“In this project, I have been forced to think through the implications of universal rights and equality and it has challenged my views in unexpected ways,” said Rebecca Reardon, an accounting major. “Without an awareness of these issues, a well-meaning person may adopt views that are detrimental to those we wish to help.”

The students assert that popular notions of independence and autonomy have served to excuse people from their responsibility to others and exclude an ever-increasing number of human beings from the category of persons with rights. The presentation is a response to ethical theories that are making radical changes to what it means to be a human person.

Students work as collaborators

English major John Kriescher said the project was not always easy.

“We wrestled with difficult concepts, each other and our own selves in an attempt to make sense of it all,” Kriescher said. “However, it is through this struggle that we were able to find significance and apply what we learned to our everyday lives.”

The students chose the Rev. Anthony Giampietro, CSB, professor and chair of philosophy, as the faculty member to facilitate their project. He said he enjoyed working with the Honors students.

“Such different personalities, such a variety of interests, they have nevertheless met the challenge of real collaboration,” Father Giampietro said. “I am inspired by their willingness to consider changing their own lives in light of what they have learned.”

Garza said she looks forward to sharing the presentation with the community.

“We offer this presentation to our friends, families, and professors as an opportunity to think more deeply about the significance of every human life and about how we may need to live differently in order to better to accept our responsibilities to our fellow human beings.”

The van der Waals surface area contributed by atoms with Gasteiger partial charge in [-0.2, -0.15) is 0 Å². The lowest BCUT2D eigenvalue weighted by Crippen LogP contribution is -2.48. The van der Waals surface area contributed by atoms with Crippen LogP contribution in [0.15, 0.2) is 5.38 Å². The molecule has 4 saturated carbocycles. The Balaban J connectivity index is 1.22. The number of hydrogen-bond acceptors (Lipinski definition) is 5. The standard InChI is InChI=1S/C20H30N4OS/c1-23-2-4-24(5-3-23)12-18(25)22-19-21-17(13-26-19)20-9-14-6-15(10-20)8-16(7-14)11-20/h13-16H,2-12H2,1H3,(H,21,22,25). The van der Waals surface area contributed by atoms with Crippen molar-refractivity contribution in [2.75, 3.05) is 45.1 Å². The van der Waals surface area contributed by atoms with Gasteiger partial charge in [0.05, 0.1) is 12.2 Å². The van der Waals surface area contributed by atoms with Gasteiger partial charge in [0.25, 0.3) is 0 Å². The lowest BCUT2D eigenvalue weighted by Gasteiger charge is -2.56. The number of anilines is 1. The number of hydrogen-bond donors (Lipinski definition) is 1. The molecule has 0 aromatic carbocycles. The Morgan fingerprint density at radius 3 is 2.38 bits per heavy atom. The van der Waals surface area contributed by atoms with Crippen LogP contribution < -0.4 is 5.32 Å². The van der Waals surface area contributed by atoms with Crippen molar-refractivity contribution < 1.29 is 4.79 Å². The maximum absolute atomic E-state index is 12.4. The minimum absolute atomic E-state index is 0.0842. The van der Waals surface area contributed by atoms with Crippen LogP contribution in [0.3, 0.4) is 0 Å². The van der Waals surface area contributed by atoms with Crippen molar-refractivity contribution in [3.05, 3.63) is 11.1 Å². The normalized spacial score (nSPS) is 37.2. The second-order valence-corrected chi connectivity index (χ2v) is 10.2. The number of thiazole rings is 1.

Honors Abstract: “Person: The Endangered Species”

Influential contemporary philosophies of the human person exclude some human beings from the category of persons with rights. These philosophies are often put forward by proponents of tolerance and compassion whose goal is an inclusive and diverse society. In some ways, our society has indeed become more inclusive, but in other ways, we fall short. The fact that we refuse legal protection for some human beings, by defining them out of existence rather than caring for them, is a contemporary problem. Having studied this problem using resources from our various disciplines, we propose a theory that we call authentic inclusivity. This approach eliminates no one, and calls for a greater awareness of our duties to all human beings. Authentic inclusivity goes beyond theoretical discussion, compelling us to recognize even the most vulnerable as persons with rights. We intend to engage and refute contemporary “inclusive” philosophies that are, in reality, exclusive.